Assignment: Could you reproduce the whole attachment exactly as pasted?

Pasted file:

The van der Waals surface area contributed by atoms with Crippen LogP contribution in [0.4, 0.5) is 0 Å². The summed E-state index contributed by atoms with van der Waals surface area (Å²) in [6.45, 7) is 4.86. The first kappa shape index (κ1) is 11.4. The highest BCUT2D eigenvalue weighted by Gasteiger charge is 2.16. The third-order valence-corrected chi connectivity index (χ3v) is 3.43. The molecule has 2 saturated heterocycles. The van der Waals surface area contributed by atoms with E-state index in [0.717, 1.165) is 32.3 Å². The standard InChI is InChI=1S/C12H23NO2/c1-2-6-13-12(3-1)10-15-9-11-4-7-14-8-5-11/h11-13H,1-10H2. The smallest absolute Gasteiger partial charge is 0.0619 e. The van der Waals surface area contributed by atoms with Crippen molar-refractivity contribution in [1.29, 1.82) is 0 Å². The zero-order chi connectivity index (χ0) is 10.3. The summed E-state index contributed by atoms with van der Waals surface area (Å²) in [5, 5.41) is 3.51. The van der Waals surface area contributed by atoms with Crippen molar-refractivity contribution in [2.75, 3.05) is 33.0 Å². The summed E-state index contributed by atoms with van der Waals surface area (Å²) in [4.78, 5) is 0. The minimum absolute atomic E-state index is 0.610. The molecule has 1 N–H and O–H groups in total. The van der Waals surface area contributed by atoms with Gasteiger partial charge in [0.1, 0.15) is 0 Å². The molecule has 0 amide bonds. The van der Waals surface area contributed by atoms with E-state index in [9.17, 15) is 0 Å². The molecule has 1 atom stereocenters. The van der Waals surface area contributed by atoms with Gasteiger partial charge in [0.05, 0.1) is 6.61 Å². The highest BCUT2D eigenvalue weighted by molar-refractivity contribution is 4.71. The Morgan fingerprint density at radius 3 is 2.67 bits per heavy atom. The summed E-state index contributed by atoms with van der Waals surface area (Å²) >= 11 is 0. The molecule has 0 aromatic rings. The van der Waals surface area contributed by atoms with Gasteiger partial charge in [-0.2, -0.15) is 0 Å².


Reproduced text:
The van der Waals surface area contributed by atoms with Crippen LogP contribution in [0.4, 0.5) is 0 Å². The summed E-state index contributed by atoms with van der Waals surface area (Å²) in [6.45, 7) is 4.86. The first kappa shape index (κ1) is 11.4. The highest BCUT2D eigenvalue weighted by Gasteiger charge is 2.16. The third-order valence-corrected chi connectivity index (χ3v) is 3.43. The molecule has 2 saturated heterocycles. The van der Waals surface area contributed by atoms with E-state index in [0.717, 1.165) is 32.3 Å². The standard InChI is InChI=1S/C12H23NO2/c1-2-6-13-12(3-1)10-15-9-11-4-7-14-8-5-11/h11-13H,1-10H2. The smallest absolute Gasteiger partial charge is 0.0619 e. The van der Waals surface area contributed by atoms with Crippen molar-refractivity contribution in [1.29, 1.82) is 0 Å². The zero-order chi connectivity index (χ0) is 10.3. The summed E-state index contributed by atoms with van der Waals surface area (Å²) in [5, 5.41) is 3.51. The van der Waals surface area contributed by atoms with Crippen molar-refractivity contribution in [2.75, 3.05) is 33.0 Å². The summed E-state index contributed by atoms with van der Waals surface area (Å²) in [4.78, 5) is 0. The minimum absolute atomic E-state index is 0.610. The molecule has 1 N–H and O–H groups in total. The van der Waals surface area contributed by atoms with Gasteiger partial charge in [0.1, 0.15) is 0 Å². The molecule has 0 amide bonds. The van der Waals surface area contributed by atoms with E-state index in [9.17, 15) is 0 Å². The molecule has 1 atom stereocenters. The van der Waals surface area contributed by atoms with Gasteiger partial charge in [0.05, 0.1) is 6.61 Å². The highest BCUT2D eigenvalue weighted by molar-refractivity contribution is 4.71. The Morgan fingerprint density at radius 3 is 2.67 bits per heavy atom. The summed E-state index contributed by atoms with van der Waals surface area (Å²) >= 11 is 0. The molecule has 0 aromatic rings. The van der Waals surface area contributed by atoms with Gasteiger partial charge in [-0.2, -0.15) is 0 Å².